*NaN*is "Not a Number", a sort-of-valid floating point value from Tcl 8.5. Here are experiments:

(bin) 13 % set y [expr sqrt(-1)] -NaN (bin) 14 % expr {$y == $y} ;# the only value that is not equal to itself :^) 0 (bin) 15 % expr {$y eq $y} 1

male 2007-02-23: Sorry, but using tclkit(sh)? 8.5a4 ...

% expr {sqrt(-1)} domain error: argument not in valid rangeRS I used tclkit 8.5a4 as well, on Win XP. So the patchlevel doesn't yet tell the full story :( Do the Inf examples work for you?male yes, the Inf examples all work for me. But ... my tclkit(sh)? executables are bit older, some of the first built.LV Okay, so I use the base-tcl8.5-thread-solaris-sparc (a tclkit) from ActiveTcl 8.5 beta (Tcl 8.5a5), as well as built myself the latest CVS head for Tcl 8.5a6 on SPARC Solaris. In both cases, I get the domain error, not the -NaN.I also see the domain error using just standard tclsh from 8.5.4 or 8.6 cvs head..

RS 2007-09-28: With 8.5b1 on WinXP, NaN is gone too :(

% set n [expr sqrt(-1.)] domain error: argument not in valid range [Philip Smolen] It seems that NaN isn't completely gone. expr hides it. If you say ::tcl::mathfunc::sqrt -1 you still get "-NaN" as a result. TCL8.5But as everything is a string, we can still demonstrate the remarkable property

% set n NaN NaN % expr {$n == $n} 0

See also expr - Inf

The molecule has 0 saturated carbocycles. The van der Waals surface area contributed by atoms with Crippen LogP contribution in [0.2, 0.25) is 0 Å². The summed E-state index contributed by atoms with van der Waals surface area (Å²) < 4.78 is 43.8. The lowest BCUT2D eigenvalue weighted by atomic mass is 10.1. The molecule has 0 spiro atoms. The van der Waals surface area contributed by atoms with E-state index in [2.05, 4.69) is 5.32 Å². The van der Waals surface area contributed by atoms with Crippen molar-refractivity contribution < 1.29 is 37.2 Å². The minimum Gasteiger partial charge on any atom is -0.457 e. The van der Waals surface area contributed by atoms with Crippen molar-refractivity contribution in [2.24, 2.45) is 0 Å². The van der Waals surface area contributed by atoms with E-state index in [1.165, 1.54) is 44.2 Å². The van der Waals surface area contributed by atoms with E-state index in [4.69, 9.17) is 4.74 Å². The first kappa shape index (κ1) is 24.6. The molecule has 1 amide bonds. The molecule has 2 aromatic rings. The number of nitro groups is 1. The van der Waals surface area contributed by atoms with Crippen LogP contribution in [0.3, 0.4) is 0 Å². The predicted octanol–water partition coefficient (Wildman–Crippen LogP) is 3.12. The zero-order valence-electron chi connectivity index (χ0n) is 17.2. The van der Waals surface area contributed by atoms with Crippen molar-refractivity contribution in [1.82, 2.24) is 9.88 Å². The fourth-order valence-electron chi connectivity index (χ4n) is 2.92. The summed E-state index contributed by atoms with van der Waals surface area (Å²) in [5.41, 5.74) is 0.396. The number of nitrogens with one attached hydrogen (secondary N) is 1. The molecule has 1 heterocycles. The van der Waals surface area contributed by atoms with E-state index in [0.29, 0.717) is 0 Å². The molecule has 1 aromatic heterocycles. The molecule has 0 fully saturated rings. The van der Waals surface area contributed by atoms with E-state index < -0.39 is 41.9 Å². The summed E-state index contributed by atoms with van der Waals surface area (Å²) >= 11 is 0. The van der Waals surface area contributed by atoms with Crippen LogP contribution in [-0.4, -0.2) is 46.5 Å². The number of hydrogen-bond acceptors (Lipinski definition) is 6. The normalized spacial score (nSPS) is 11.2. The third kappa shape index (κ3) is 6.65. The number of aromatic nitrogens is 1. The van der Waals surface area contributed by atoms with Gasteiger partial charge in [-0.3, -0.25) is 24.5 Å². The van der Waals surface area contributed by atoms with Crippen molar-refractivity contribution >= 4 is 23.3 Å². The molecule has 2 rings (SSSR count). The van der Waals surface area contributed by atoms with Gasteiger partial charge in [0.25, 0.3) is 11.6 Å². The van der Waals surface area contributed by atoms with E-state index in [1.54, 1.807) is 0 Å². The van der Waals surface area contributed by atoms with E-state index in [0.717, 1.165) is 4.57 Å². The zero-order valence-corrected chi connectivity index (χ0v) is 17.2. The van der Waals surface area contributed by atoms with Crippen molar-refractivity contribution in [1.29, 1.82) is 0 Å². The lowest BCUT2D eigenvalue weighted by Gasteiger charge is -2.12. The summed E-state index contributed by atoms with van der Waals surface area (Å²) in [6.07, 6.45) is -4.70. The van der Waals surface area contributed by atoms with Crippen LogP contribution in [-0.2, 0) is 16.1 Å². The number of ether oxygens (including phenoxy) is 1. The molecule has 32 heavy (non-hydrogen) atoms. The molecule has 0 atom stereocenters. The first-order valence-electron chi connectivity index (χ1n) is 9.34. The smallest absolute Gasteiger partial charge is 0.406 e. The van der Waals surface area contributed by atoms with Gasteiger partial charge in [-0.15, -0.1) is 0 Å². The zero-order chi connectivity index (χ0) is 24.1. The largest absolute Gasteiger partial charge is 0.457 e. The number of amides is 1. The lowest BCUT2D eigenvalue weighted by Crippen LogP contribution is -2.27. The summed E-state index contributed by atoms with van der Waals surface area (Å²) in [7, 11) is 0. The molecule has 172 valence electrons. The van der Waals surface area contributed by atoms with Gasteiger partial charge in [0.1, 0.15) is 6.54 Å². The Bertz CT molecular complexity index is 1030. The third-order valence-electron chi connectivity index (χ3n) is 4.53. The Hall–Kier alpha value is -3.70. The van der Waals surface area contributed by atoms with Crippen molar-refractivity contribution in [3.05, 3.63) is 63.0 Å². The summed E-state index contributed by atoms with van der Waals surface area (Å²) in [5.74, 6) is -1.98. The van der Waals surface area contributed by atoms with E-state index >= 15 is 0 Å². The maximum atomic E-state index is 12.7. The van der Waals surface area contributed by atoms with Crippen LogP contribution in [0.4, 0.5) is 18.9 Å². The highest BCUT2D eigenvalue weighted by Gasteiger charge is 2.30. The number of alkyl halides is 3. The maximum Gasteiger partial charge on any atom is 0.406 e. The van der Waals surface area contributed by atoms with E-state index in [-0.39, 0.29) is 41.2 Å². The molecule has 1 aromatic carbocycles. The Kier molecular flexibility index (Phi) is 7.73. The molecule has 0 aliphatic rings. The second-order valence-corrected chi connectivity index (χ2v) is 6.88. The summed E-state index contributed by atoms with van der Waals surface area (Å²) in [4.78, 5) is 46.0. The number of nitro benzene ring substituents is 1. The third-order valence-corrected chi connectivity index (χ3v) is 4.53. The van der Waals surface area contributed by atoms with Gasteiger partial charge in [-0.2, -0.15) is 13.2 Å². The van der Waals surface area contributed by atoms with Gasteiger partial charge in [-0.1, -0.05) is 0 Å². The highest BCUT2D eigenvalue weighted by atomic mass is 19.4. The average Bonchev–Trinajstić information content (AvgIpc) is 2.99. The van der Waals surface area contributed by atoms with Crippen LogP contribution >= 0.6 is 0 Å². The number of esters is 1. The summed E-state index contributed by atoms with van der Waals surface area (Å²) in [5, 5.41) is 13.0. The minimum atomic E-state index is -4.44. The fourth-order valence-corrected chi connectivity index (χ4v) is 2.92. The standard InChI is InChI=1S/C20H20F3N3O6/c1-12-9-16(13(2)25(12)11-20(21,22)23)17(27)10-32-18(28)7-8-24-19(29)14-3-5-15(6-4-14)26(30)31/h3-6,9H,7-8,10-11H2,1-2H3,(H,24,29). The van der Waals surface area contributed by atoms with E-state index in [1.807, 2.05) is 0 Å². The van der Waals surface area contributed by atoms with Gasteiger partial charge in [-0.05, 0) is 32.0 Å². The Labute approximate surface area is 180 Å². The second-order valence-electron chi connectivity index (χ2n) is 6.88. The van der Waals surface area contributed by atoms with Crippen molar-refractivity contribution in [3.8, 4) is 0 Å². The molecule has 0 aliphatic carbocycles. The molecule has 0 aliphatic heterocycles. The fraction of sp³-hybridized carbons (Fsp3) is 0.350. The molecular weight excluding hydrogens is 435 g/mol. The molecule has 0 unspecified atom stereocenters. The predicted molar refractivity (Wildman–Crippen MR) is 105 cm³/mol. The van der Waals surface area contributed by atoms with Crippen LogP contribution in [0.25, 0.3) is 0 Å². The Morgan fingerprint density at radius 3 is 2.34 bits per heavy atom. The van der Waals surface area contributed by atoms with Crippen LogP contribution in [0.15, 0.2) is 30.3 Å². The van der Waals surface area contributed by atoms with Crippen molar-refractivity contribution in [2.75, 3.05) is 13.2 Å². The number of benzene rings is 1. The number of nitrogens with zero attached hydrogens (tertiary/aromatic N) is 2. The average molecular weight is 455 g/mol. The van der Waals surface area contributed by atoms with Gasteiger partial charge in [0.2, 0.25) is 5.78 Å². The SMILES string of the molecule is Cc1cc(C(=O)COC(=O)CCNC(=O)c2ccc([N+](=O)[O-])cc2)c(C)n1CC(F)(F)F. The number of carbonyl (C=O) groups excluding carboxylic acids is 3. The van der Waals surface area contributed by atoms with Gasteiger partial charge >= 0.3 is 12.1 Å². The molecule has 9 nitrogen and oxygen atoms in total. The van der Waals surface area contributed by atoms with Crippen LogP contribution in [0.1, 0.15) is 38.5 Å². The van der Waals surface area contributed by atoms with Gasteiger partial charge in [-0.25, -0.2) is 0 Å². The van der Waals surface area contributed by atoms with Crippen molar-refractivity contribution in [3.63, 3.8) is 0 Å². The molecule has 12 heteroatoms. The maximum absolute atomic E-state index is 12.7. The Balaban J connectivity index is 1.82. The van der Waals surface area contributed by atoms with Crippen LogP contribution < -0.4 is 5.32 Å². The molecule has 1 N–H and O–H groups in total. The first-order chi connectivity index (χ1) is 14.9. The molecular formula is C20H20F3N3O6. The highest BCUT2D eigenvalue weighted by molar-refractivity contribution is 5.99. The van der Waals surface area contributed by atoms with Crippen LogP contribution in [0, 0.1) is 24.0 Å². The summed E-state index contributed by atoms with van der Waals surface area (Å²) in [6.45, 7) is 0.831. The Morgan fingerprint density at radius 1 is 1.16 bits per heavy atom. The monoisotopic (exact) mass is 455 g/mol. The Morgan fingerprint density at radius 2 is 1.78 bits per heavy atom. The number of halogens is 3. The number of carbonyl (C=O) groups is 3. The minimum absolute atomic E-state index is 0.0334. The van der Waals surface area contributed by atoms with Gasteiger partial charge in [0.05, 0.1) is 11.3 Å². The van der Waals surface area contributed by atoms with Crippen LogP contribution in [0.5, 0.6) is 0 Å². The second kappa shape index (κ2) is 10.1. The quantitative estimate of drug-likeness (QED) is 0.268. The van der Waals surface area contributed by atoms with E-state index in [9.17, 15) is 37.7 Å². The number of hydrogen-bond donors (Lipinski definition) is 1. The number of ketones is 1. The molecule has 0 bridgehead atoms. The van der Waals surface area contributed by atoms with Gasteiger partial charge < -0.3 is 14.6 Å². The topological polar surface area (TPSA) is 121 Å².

AM (23 february 2009) While this works nicely from the Tcl side of things, you may run into trouble when the NaN comes from a C (compiled) extension that uses, say, the standard sprintf() function to pass the value to Tcl. While sprintf() is a standard function, the representation of NaN by the various compilers is not. Here are a few possibilities: NaN, nan, -1.#IND, 1.#QNANQuite a few others seem to exist as well - it is, in short, rather messy.DKF: Try this simple method. If you know a value

*should*be a number, try to parse it as such. If you fail, it's a NaN.AM Yes, that seems to be the simplest and most straightforward approach. See [1] for more gory details (as KBK pointed out to me).

AM (20 may 2010) Here is a small procedure to detect if a value is a "not-a-number" or not (that is, if it is a proper number):

proc isnan {x} { if { ![string is double $x] || $x != $x } { return 1 } else { return 0 } }(This works for Tcl 8.4 and previous as well as for Tcl 8.5 and later)